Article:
Hysteria, as a disorder, has been noted since ancient times, has been a condition difficult to understand, explain, and manage. As the ages have gone by, different explanations have been propounded, the most popular being the psychoanalytical explanations. However, the term hysteria went into disrepute and has been replaced by conversion and dissociation symptoms, which unfortunately, are rather inadequate. Hysteria is also considered a form of abnormal illness behavior, and current biological research is exploring the pathophysiology underlying hysteria. The varied presentations, course and outcome, make hysteria a rather charmingly difficult condition to treat. The revisions of the current diagnostic systems, International Classification of Diseases of the WHO, and the fifth edition of Diagnostic and Statistical Manual of mental disorders are likely to propose some clinically relevant modifications in the diagnostic criteria of what was once considered as Hysteria.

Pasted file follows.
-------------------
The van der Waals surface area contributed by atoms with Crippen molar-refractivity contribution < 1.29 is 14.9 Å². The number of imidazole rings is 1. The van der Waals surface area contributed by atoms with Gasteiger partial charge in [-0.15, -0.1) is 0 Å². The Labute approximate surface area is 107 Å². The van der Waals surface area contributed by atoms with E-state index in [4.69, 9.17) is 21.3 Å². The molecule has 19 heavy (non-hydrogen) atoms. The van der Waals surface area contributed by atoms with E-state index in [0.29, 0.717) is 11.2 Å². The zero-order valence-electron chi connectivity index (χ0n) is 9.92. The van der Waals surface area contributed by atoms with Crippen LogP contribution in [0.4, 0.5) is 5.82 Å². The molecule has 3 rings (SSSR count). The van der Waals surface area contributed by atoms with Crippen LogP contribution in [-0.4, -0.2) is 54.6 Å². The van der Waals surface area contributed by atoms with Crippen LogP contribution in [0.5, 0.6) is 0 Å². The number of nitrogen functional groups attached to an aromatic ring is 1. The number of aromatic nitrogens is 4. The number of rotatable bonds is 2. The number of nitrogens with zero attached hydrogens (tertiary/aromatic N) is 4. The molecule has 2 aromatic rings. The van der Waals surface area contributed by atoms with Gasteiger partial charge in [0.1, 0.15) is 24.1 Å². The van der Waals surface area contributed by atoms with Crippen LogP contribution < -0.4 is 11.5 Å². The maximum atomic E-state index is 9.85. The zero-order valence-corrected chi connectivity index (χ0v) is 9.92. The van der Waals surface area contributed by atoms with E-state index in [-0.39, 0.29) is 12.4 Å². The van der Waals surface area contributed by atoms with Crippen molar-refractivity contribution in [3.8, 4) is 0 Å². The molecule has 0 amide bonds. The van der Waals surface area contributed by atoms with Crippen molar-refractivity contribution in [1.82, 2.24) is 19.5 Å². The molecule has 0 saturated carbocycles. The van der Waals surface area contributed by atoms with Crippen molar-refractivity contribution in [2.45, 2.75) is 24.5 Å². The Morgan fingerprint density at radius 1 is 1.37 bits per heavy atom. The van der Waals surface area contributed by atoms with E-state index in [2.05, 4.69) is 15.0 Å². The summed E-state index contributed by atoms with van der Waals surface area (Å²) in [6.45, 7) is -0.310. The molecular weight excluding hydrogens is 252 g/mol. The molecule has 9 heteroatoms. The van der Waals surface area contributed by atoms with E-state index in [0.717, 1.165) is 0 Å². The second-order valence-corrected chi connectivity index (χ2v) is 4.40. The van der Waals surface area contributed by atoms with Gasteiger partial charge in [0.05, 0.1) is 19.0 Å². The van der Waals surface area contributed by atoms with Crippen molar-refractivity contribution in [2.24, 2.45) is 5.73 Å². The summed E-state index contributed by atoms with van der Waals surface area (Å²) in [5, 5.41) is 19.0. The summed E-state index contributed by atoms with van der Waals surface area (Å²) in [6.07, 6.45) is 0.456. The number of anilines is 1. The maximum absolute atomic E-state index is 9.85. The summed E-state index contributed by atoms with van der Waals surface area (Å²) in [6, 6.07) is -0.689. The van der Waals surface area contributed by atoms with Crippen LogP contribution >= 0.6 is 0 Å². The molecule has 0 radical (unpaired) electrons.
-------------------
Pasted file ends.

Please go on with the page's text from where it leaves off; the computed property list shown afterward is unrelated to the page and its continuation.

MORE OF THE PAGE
|Title of host publication||International Encyclopedia of the Social & Behavioral Sciences: Second Edition|
|Number of pages||6|
|Publication status||Published - 26-03-2015|
All Science Journal Classification (ASJC) codes
- Social Sciences(all)